Press Releases

WASHINGTON–– The U.S. House of Representatives on Tuesday passed bipartisan legislation championed by U.S. Senator John Boozman (R-AR) to strengthen oversight at the Department of Veterans Affairs (VA). The legislation now heads to the president’s desk to be signed into law. 

The Strengthening Oversight for Veterans Act of 2021 will provide the VA Office of Inspector General (OIG) with the authority to subpoena testimony from former VA employees who have left federal service, former contractor personnel who performed work for the department, or other potentially relevant individuals during its inspections, reviews and investigations. 

“Expanding the VA OIG’s authority to conduct more thorough investigations will help ensure accountability,” Boozman said. “Support by Congress for this proposal demonstrates the consensus of providing additional oversight tools to improve transparency. I urge the president to quickly sign this bill into law so we can deliver the high-quality care veterans deserve.”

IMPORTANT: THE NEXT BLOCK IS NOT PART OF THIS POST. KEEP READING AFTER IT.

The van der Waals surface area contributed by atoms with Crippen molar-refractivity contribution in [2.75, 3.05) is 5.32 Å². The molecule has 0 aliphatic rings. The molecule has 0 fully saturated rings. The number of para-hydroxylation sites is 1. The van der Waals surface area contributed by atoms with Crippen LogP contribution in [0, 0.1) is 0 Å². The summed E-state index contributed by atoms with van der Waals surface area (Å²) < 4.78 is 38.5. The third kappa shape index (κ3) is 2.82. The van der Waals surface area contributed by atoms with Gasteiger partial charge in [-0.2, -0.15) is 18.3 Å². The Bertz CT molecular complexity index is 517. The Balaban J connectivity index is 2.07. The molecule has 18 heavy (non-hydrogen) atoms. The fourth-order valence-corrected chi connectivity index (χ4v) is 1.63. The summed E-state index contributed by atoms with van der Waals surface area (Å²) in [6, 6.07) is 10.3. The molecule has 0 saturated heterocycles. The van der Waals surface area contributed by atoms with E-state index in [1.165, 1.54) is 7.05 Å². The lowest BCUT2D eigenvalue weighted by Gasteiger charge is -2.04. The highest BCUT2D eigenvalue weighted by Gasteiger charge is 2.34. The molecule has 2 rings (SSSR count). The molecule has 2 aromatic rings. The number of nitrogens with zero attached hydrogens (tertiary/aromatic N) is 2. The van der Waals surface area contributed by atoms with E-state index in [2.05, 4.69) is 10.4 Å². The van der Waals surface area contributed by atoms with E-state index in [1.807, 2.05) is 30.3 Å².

The legislation passed the Senate last month. The bipartisan bill was introduced by Boozman, a senior member of the Senate Veterans’ Affairs Committee, Committee Chairman Jon Tester (D-MT) and Senator Joe Manchin (D-WV). 

Under current law, the VA OIG does not have testimonial subpoena authority to compel individuals relevant to investigations to answer questions in person and under oath. This can limit both the VA OIG and Congress’ ability to conduct complete and thorough reviews, including of VA health care and benefits programs, management actions and contracts. The legislation will expand the VA OIG’s authority to provide stronger oversight over the department.

Last year, the VA OIG issued damning reports tied to the failures at the Veterans Health Care System of the Ozarks in Fayetteville and the Louis A. Johnson Veterans Medical Center in Clarksburg, West Virginia that resulted in the deaths of veterans in these facilities. The VA OIG has also identified additional investigations since 2017 where expanded subpoena authority would have assisted the independent watchdog in investigating patient safety, procurement and ethical conflicts of interest.